Hey guys! I recently did a student interview with a young aspiring artist and I thought I'd share the Q&A with you! Thanks to Nancy who contacted me for her school assignment- hope this helped! xoxo L.
1) Was your style of art always like this? And how was it developed through time?
I'm not sure I even had a style until somewhat recently... at least not one I was aware of. Before art school I mostly copied the anime and manga I liked, such as "Sailor Moon." I drew hundreds of those! Haha. In art school they basically train you NOT to have a style unless it's that of the masters- or Norman Rockwell. It wasn't until my last semester at the Academy that I had any real direction at all. I went and saw a live presentation by David Downton, a prominent and accomplished fashion illustrator, and for the first time realized that there might be some work out there for someone who enjoyed drawing pretty stylized women. When I graduated I was pretty lost and confused as to where to go and what to do. I had a portfolio of mismatched pieces- from oil paintings of realistic portraits to some more illustrative digital work. Shortly there I after I began my video art blog, "Art NuVogue," in hopes of sharing my "style experiments" and discovering myself artistically- some 70 episodes later I think I've finally started to hit my stride.
2) Do you think that art should be/can be 'graded' and 'marked' on a scale of good or bad?
Art should never be graded on a scale of "good or bad," but I do think art education is important and the classical techniques for composition, color theory and design are vital. Critique is very important if you want to grow and improve as an artist- that requires an instructor to tell you what needs to be improved upon. Sometimes it's difficult to tell "what went wrong" in your own work, so getting advice and guidance from a good teacher is very important if you want to become a better artist. With that said, I don't think art is as much of a talent as it is a skill. Most successful or "good" artists are that way because they practice ALOT and enjoy doing so.
3) Were you ever repressed and told that what you're doing is 'wrong'? And how did you deal with that?
I can't say that I was. I've been drawing since as long as I can remember and my parents were extremely supportive of my passion and always believed I could do anything I wanted to do if I put in the hard work. I have had my fair share of "critics" along the way- many people don't believe it's possible for an artist to earn a living- which is very naive, but they still like to judge.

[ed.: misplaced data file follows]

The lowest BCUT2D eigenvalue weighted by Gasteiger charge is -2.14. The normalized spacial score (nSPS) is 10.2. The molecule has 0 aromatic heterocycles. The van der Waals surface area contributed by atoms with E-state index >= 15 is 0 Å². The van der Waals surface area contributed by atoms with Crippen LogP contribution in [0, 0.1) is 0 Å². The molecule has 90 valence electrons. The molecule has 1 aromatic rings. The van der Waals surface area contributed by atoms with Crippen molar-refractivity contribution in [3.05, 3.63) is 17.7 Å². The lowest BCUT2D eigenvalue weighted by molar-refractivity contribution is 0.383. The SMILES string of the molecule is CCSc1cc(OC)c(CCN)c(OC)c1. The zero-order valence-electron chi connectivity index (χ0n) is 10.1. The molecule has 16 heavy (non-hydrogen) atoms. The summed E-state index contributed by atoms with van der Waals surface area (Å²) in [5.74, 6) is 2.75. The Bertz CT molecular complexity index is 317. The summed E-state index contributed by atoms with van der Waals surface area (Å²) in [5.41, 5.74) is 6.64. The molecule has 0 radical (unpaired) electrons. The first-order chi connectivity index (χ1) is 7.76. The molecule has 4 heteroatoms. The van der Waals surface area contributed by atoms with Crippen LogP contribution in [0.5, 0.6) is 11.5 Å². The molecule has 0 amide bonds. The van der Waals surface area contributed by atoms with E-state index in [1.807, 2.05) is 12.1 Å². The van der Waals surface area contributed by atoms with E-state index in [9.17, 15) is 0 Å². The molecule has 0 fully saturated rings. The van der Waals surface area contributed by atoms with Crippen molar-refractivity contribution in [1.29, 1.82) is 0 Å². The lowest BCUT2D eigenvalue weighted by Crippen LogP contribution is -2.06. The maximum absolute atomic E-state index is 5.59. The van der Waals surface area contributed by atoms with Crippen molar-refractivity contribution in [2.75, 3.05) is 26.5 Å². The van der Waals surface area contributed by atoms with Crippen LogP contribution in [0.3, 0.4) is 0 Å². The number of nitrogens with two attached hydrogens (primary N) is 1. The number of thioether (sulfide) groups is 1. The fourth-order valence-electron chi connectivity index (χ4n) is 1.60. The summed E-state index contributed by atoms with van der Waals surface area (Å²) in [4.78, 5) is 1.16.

4) If you are a magician, with unlimited power and anything is possible, what would you make/do?
Wow- big question. Not totally sure- World Peace I guess? So many people suffer constantly in the world and I would like to somehow put a stop to that. Everyone deserves some happiness.
5) Is there an exciting project that you are currently working on?
How was the idea started and what is its purpose?
I constantly have about a million projects in my head I want to do- but currently I have a few that should actually come to be! I'm in the brainstorming phase of preparing for a new exhibition- I was contacted by a gallery that would like to host some of my work so I'm sketching new ideas for paintings and hope to get them started soon! I'm also very excited about launching some online art courses so I can start working one on one with fans and students who want to learn more about art and illustration!
6) What does the future look like for the art industry? Do you see much change? Or do you hope for something to change/happen (such as jobs or how people are involved in the arts)?
I can't say what the future looks like - but right now it's actually a great time for artists. With the incredible invention of the internet and social networking there are more ways than ever before for artists to get exposure and work without ever stepping into a gallery with a cumbersome art portfolio full of original paintings. It's a wonderful time for the DIY artists who can launch their own online stores with places like Etsy, self publish their own books and comics, and even stream live video of their painting process. The corporate art world is also very exciting and lucrative right now. With the huge surge in mobile and online games there is a ton full time and freelance work for artists and designers.
7) And lastly, if art is a journey, and you have just finished it, what do you hope to have achieved?
Well, I like to think an artists work is never "finished." I hope to be holding a paint brush till my last breath and I keel over! Ha! But honestly all I hope to achieve in my journey is to enjoy my work along the way, create a few pieces that I'm proud of, and help educate others along the way.
you are so inspiring :)ReplyDelete